By infusing a salt into a material used in disposable diapers, MIT engineers have synthesized a superabsorbent gel that can soak up a record amount of moisture from even the driest air, offering a possible way to harvest drinkable water.
The transparent, rubbery material combines the advantages of lithium chloride, a salt that can absorb over 10 times its own mass in water, and hydrogel, which can hold the water and swell to accommodate even more. Researchers had previously tried to accomplish this by soaking hydrogels in salty water, but they found that after 24 to 48 hours, the gels took up very little salt and weren’t much more absorbent than they had been to start with.
But scientists at MIT’s Device Research Lab found that hydrogels soaked in the solution for 30 days incorporated up to 24 grams of salt per gram of gel—four times the previous record. The resulting material absorbed and retained an unprecedented amount of moisture across a range of humidity levels. Most notably, at very dry conditions of 30% relative humidity, each gram of salty gel captured 1.79 grams of water.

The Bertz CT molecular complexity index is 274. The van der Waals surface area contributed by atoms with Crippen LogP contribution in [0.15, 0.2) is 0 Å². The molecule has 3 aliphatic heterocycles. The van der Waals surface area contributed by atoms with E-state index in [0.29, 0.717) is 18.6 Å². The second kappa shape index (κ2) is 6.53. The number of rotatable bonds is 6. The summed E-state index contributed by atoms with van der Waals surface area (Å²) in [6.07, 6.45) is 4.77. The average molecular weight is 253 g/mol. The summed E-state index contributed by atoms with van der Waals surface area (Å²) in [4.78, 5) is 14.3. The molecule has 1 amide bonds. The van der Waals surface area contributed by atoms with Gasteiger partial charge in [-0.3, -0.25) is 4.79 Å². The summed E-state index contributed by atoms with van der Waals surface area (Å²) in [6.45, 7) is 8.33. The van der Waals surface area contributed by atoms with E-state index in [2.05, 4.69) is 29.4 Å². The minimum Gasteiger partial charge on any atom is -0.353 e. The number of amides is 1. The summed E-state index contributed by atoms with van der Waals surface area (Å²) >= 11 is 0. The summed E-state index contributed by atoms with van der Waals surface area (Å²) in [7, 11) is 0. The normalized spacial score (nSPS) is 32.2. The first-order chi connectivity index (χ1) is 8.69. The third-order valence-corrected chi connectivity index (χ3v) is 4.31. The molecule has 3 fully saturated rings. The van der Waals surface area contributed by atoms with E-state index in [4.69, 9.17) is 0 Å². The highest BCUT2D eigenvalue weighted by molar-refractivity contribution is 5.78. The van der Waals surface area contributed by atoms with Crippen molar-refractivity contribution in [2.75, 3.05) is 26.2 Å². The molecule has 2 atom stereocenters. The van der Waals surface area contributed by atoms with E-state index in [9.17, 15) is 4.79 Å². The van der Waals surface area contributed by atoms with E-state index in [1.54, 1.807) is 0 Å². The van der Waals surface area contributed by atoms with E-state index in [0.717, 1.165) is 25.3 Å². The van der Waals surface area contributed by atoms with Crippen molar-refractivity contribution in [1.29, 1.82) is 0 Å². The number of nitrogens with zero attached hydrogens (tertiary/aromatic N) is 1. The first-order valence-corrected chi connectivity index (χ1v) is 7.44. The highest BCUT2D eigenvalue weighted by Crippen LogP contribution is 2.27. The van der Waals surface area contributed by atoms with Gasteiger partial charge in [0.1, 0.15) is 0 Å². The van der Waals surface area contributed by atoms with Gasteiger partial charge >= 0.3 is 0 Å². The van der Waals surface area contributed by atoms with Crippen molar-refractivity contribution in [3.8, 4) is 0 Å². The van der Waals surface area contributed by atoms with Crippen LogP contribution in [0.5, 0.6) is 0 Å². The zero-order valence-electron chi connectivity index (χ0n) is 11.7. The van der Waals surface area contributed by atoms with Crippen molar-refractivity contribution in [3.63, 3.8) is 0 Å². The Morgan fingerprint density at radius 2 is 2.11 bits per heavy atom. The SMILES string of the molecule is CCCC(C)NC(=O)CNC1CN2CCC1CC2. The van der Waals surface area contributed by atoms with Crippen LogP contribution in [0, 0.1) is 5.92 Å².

“This material, because of its low cost and high performance, has so much potential,” says Carlos Díaz-Marin, SM ’21, a mechanical engineering graduate student and a coauthor of a paper on the work. Conceivably, he says, it “could generate water in the desert.”